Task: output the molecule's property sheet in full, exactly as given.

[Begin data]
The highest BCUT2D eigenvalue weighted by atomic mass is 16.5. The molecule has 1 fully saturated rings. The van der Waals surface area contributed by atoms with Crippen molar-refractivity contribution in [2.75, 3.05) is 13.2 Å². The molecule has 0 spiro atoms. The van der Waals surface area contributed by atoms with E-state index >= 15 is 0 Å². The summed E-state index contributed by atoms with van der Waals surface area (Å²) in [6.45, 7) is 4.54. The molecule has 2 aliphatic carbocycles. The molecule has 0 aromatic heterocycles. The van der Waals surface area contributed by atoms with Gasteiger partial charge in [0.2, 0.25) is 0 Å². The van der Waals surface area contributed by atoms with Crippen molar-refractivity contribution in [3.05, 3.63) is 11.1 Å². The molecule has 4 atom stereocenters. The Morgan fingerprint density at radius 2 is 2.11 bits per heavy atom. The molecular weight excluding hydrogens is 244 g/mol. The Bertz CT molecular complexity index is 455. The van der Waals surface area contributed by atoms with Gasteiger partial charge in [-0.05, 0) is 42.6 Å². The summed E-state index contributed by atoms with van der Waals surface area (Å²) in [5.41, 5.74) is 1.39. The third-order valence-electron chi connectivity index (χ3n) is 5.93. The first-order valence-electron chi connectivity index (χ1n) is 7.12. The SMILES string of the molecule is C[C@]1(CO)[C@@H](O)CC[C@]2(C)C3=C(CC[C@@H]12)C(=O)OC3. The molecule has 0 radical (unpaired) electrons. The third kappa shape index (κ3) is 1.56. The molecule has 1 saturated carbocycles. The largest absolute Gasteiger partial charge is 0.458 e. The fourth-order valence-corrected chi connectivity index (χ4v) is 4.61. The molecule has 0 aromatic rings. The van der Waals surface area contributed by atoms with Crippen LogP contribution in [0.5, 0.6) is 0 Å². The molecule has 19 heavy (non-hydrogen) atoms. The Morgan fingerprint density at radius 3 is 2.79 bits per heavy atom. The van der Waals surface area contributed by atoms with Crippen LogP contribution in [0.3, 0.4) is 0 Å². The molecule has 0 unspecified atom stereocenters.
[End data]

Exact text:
The highest BCUT2D eigenvalue weighted by atomic mass is 16.5. The molecule has 1 fully saturated rings. The van der Waals surface area contributed by atoms with Crippen molar-refractivity contribution in [2.75, 3.05) is 13.2 Å². The molecule has 0 spiro atoms. The van der Waals surface area contributed by atoms with E-state index >= 15 is 0 Å². The summed E-state index contributed by atoms with van der Waals surface area (Å²) in [6.45, 7) is 4.54. The molecule has 2 aliphatic carbocycles. The molecule has 0 aromatic heterocycles. The van der Waals surface area contributed by atoms with Gasteiger partial charge in [0.2, 0.25) is 0 Å². The van der Waals surface area contributed by atoms with Crippen molar-refractivity contribution in [3.05, 3.63) is 11.1 Å². The molecule has 4 atom stereocenters. The Morgan fingerprint density at radius 2 is 2.11 bits per heavy atom. The molecular weight excluding hydrogens is 244 g/mol. The Bertz CT molecular complexity index is 455. The van der Waals surface area contributed by atoms with Gasteiger partial charge in [-0.05, 0) is 42.6 Å². The summed E-state index contributed by atoms with van der Waals surface area (Å²) in [5.41, 5.74) is 1.39. The third-order valence-electron chi connectivity index (χ3n) is 5.93. The first-order valence-electron chi connectivity index (χ1n) is 7.12. The SMILES string of the molecule is C[C@]1(CO)[C@@H](O)CC[C@]2(C)C3=C(CC[C@@H]12)C(=O)OC3. The molecule has 0 radical (unpaired) electrons. The third kappa shape index (κ3) is 1.56. The molecule has 1 saturated carbocycles. The largest absolute Gasteiger partial charge is 0.458 e. The fourth-order valence-corrected chi connectivity index (χ4v) is 4.61. The molecule has 0 aromatic rings. The van der Waals surface area contributed by atoms with Crippen LogP contribution in [0.5, 0.6) is 0 Å². The molecule has 19 heavy (non-hydrogen) atoms. The Morgan fingerprint density at radius 3 is 2.79 bits per heavy atom. The van der Waals surface area contributed by atoms with Crippen LogP contribution in [0.3, 0.4) is 0 Å². The molecule has 0 unspecified atom stereocenters.